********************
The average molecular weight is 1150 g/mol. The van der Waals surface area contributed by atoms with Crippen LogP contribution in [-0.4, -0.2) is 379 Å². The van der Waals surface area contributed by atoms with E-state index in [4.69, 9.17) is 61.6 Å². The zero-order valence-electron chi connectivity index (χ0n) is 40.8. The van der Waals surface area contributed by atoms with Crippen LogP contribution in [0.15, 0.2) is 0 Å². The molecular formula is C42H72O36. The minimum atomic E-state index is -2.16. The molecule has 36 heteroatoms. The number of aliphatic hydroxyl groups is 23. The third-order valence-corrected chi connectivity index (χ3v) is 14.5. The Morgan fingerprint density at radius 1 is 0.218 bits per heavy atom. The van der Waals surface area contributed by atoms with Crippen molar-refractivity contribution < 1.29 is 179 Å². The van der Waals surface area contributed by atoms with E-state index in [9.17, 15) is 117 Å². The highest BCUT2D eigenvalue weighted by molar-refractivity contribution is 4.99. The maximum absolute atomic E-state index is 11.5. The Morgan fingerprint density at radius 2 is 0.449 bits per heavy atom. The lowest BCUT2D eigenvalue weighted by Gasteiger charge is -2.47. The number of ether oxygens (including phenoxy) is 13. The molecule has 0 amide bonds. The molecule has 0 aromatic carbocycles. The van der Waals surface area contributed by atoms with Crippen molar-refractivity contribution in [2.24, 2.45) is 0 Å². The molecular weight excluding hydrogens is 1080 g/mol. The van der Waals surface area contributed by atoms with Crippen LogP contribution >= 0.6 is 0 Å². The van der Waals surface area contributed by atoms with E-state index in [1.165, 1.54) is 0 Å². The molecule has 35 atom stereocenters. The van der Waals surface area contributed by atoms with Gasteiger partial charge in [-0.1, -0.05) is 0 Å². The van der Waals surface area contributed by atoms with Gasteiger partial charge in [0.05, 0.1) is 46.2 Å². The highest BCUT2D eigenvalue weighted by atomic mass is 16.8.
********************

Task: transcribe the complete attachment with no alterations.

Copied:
The average molecular weight is 1150 g/mol. The van der Waals surface area contributed by atoms with Crippen LogP contribution in [-0.4, -0.2) is 379 Å². The van der Waals surface area contributed by atoms with E-state index in [4.69, 9.17) is 61.6 Å². The zero-order valence-electron chi connectivity index (χ0n) is 40.8. The van der Waals surface area contributed by atoms with Crippen LogP contribution in [0.15, 0.2) is 0 Å². The molecular formula is C42H72O36. The minimum atomic E-state index is -2.16. The molecule has 36 heteroatoms. The number of aliphatic hydroxyl groups is 23. The third-order valence-corrected chi connectivity index (χ3v) is 14.5. The Morgan fingerprint density at radius 1 is 0.218 bits per heavy atom. The van der Waals surface area contributed by atoms with Crippen molar-refractivity contribution < 1.29 is 179 Å². The van der Waals surface area contributed by atoms with E-state index in [9.17, 15) is 117 Å². The highest BCUT2D eigenvalue weighted by molar-refractivity contribution is 4.99. The maximum absolute atomic E-state index is 11.5. The Morgan fingerprint density at radius 2 is 0.449 bits per heavy atom. The lowest BCUT2D eigenvalue weighted by Gasteiger charge is -2.47. The number of ether oxygens (including phenoxy) is 13. The molecule has 0 amide bonds. The molecule has 0 aromatic carbocycles. The van der Waals surface area contributed by atoms with Crippen molar-refractivity contribution in [2.24, 2.45) is 0 Å². The molecular weight excluding hydrogens is 1080 g/mol. The van der Waals surface area contributed by atoms with Crippen LogP contribution >= 0.6 is 0 Å². The van der Waals surface area contributed by atoms with E-state index in [1.165, 1.54) is 0 Å². The molecule has 35 atom stereocenters. The van der Waals surface area contributed by atoms with Gasteiger partial charge in [-0.1, -0.05) is 0 Å². The van der Waals surface area contributed by atoms with Gasteiger partial charge in [0.05, 0.1) is 46.2 Å². The highest BCUT2D eigenvalue weighted by atomic mass is 16.8.